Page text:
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TTC Takes Down Misleading Shrine Circus Elephant Ads

Animal Justice September 7, 2016

Animal Justice won a victory against the cruel circus industry today, with news that the Toronto Transit Commission (TTC) has removed misleading ads paid for by the Shrine Circus. The ads were removed following complaints made last month by Animal Justice and Len Goldberg, a witness to the ads..

The false transit ads promoted the Shrine Circus’ 2016 summer “Spectac!” tour in Southwestern Ontario, and featured a photo of an elephant in the midst of a circus performance. In reality, there were no elephant performances this year in Shrine circuses. U.S. authorities cancelled permits on April 21, 2016 for two endangered Asian elephants named Shelley and Marie to be transported from the U.S. to Canada so they could be forced to perform in Shrine circuses. Shrine Circus contractor Tarzan Zerbini failed to meet even the minimal standards in place for the export permits, which is why they were cancelled.

Animal Justice and Mr. Goldberg filed complaints with Advertising Standards Canada, a national advertising self-regulatory body.

Advertising Standards Canada advised in a letter today that the TTC at once took steps to remove all remaining ads when it was notified of the complaint.

There is a growing public sentiment that it is unacceptable to confine elephants in zoos or force them to perform in circuses. The Toronto Zoo and most other Canadian zoos have already sent their elephants to sanctuaries, recognizing that elephants have complex social and behavioural needs that cannot be met in captivity. Rather than clinging to exploitative and outdated elephant performances, the Shrine Circus should give up elephant acts for good, like Ringling Brothers and Barnum & Bailey did earlier this year.

 

 

Animal Justice

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Animal Justice Files False Advertising Complaint Over Shrine Circus Elephant Ad

Animal Justice August 3, 2016

TORONTO – Animal law advocacy organization Animal Justice filed a false advertising complaint today over misleading ads by the Shrine Circus appearing on Toronto Transit Commission vehicles.

The transit ads promote the Shrine Circus’ 2016 summer “Spectac!” tour in Southwestern Ontario and the GTA, and feature the image of an elephant in the midst of a circus performance, representing explicitly to ad viewers that elephant acts will be present in Shrine Circus shows. In reality, there will be no elephant performances this year; the United States Fish and Wildlife Service (FWS) cancelled permits on April 21, 2016 for two endangered Asian elephants named Shelley and Marie to be transported to from the U.S. to Canada for use in the Shrine Circus.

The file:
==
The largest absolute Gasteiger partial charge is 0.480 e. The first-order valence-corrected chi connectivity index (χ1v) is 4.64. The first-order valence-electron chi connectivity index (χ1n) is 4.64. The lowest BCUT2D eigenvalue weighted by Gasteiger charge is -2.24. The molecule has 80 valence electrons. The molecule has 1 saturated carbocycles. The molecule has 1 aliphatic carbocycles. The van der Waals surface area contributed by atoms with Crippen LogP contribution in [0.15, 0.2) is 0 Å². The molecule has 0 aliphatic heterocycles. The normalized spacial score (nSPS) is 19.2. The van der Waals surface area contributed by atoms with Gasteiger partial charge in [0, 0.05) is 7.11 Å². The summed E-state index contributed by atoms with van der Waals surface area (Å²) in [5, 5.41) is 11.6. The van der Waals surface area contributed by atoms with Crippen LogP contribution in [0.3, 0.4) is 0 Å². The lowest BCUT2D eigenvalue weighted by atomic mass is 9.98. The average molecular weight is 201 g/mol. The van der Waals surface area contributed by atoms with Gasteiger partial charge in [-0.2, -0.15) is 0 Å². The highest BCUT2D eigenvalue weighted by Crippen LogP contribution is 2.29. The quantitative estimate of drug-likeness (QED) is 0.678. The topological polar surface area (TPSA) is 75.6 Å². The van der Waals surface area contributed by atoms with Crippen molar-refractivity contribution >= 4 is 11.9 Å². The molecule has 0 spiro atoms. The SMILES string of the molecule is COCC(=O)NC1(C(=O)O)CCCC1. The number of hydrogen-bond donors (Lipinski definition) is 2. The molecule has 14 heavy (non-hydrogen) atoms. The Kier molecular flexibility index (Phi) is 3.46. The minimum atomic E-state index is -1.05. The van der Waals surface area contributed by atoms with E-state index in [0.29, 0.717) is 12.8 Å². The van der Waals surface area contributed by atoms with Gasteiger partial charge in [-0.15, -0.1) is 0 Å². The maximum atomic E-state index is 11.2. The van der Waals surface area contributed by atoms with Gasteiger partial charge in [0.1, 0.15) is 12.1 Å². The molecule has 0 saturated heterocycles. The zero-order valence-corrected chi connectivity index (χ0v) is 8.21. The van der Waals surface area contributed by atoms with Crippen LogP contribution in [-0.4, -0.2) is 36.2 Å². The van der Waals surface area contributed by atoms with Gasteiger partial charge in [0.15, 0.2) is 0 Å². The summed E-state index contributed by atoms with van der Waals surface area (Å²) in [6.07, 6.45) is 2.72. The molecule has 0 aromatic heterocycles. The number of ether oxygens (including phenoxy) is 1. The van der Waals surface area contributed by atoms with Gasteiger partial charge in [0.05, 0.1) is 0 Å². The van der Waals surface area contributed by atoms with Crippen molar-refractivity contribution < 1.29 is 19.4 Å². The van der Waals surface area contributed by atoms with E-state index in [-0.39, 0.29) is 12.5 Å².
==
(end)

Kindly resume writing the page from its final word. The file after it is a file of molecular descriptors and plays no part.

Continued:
The cancellations come after Tarzan Zerbini, the U.S.-based circus contractor that provides elephant acts to the Shrine Circus, was found to have fallen far short of its promised financial contribution to elephant conservation, which was a condition of permits being issued in the first place. The investigation into Tarzan Zerbini’s verifiable contributions was prompted by a U.S. lawsuit filed by People for the Ethical Treatment of Animals.

The Animal Justice complaint was filed today with Advertising Standards Canada, a national advertising self-regulatory body that hears and adjudicates complaints over false and misleading advertisements.

“The Shrine Circus ads deliberately mislead the public and conceal the truth, which is that elephants won’t be forced to perform in Canada this year,” said lawyer Camille Labchuk, executive director of Animal Justice. “Shrine Circus contractor Tarzan Zerbini failed to meet even the minimal standards in place for permits to export these endangered Asian elephants. Rather than clinging to exploitative and outdated elephant performances, it’s time for the Shrine Circus to follow in the footsteps of Ringling Brothers and Barnum and Bailey, which finally abandoned elephant acts for good this year.”

There is a growing public sentiment that it is unacceptable to confine elephants in zoos and force them to perform in circuses. Most Canadian zoos and many American zoos have sent their elephants to sanctuaries, including the Toronto Zoo, recognizing that elephants have complex social and behavioural needs that cannot be met in captivity.

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Animal Justice’s complaint to Advertising Standards Canada can be read here.

A high-resolution image of the misleading transit ad can be downloaded here.

For more information, contact:

Camille Labchuk
Executive Director
camille@animaljustice.ca

 

Animal Justice

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